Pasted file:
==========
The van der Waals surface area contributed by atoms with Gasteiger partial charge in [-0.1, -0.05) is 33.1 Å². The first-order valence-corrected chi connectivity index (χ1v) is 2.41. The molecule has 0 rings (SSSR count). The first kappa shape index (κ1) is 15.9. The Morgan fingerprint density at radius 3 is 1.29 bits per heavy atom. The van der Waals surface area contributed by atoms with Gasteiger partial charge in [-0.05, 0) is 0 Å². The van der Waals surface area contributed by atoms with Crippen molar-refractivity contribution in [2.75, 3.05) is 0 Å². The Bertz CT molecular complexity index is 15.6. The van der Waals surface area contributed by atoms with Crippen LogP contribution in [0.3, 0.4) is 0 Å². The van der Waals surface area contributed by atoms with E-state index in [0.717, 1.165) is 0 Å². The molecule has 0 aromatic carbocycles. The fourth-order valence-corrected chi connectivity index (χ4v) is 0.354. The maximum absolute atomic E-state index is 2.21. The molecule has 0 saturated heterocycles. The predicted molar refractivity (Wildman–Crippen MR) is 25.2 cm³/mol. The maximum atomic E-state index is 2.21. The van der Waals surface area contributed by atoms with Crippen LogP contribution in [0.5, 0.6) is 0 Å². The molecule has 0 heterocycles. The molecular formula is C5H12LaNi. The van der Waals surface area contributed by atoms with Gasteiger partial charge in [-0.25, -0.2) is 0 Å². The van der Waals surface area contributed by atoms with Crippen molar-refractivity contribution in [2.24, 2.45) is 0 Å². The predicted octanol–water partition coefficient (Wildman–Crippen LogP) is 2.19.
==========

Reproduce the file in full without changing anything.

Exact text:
The van der Waals surface area contributed by atoms with Gasteiger partial charge in [-0.1, -0.05) is 33.1 Å². The first-order valence-corrected chi connectivity index (χ1v) is 2.41. The molecule has 0 rings (SSSR count). The first kappa shape index (κ1) is 15.9. The Morgan fingerprint density at radius 3 is 1.29 bits per heavy atom. The van der Waals surface area contributed by atoms with Gasteiger partial charge in [-0.05, 0) is 0 Å². The van der Waals surface area contributed by atoms with Crippen molar-refractivity contribution in [2.75, 3.05) is 0 Å². The Bertz CT molecular complexity index is 15.6. The van der Waals surface area contributed by atoms with Crippen LogP contribution in [0.3, 0.4) is 0 Å². The van der Waals surface area contributed by atoms with E-state index in [0.717, 1.165) is 0 Å². The molecule has 0 aromatic carbocycles. The fourth-order valence-corrected chi connectivity index (χ4v) is 0.354. The maximum absolute atomic E-state index is 2.21. The molecule has 0 saturated heterocycles. The predicted molar refractivity (Wildman–Crippen MR) is 25.2 cm³/mol. The maximum atomic E-state index is 2.21. The van der Waals surface area contributed by atoms with Crippen LogP contribution in [0.5, 0.6) is 0 Å². The molecule has 0 heterocycles. The molecular formula is C5H12LaNi. The van der Waals surface area contributed by atoms with Gasteiger partial charge in [-0.25, -0.2) is 0 Å². The van der Waals surface area contributed by atoms with Crippen molar-refractivity contribution in [2.24, 2.45) is 0 Å². The predicted octanol–water partition coefficient (Wildman–Crippen LogP) is 2.19.